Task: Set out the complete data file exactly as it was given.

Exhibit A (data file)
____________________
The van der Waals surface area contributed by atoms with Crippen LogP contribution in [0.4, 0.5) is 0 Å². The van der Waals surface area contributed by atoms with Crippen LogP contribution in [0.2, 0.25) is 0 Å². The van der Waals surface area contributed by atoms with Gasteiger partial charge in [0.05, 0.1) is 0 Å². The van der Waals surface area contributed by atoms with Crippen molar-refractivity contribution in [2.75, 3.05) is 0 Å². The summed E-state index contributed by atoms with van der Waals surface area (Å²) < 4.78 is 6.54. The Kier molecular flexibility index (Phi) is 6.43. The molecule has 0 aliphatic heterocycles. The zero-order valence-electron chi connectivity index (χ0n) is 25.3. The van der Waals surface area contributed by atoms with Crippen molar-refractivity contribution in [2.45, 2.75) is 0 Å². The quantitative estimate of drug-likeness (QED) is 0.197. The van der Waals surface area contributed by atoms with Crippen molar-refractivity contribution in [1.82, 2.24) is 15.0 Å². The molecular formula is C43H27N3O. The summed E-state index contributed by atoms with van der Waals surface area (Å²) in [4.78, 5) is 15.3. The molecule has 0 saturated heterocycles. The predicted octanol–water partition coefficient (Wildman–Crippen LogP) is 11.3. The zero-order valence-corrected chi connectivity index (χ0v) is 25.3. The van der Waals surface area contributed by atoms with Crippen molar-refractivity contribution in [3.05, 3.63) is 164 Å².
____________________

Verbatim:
The van der Waals surface area contributed by atoms with Crippen LogP contribution in [0.4, 0.5) is 0 Å². The van der Waals surface area contributed by atoms with Crippen LogP contribution in [0.2, 0.25) is 0 Å². The van der Waals surface area contributed by atoms with Gasteiger partial charge in [0.05, 0.1) is 0 Å². The van der Waals surface area contributed by atoms with Crippen molar-refractivity contribution in [2.75, 3.05) is 0 Å². The summed E-state index contributed by atoms with van der Waals surface area (Å²) < 4.78 is 6.54. The Kier molecular flexibility index (Phi) is 6.43. The molecule has 0 aliphatic heterocycles. The zero-order valence-electron chi connectivity index (χ0n) is 25.3. The van der Waals surface area contributed by atoms with Crippen molar-refractivity contribution in [2.45, 2.75) is 0 Å². The quantitative estimate of drug-likeness (QED) is 0.197. The van der Waals surface area contributed by atoms with Crippen molar-refractivity contribution in [1.82, 2.24) is 15.0 Å². The molecular formula is C43H27N3O. The summed E-state index contributed by atoms with van der Waals surface area (Å²) in [4.78, 5) is 15.3. The molecule has 0 saturated heterocycles. The predicted octanol–water partition coefficient (Wildman–Crippen LogP) is 11.3. The zero-order valence-corrected chi connectivity index (χ0v) is 25.3. The van der Waals surface area contributed by atoms with Crippen molar-refractivity contribution in [3.05, 3.63) is 164 Å².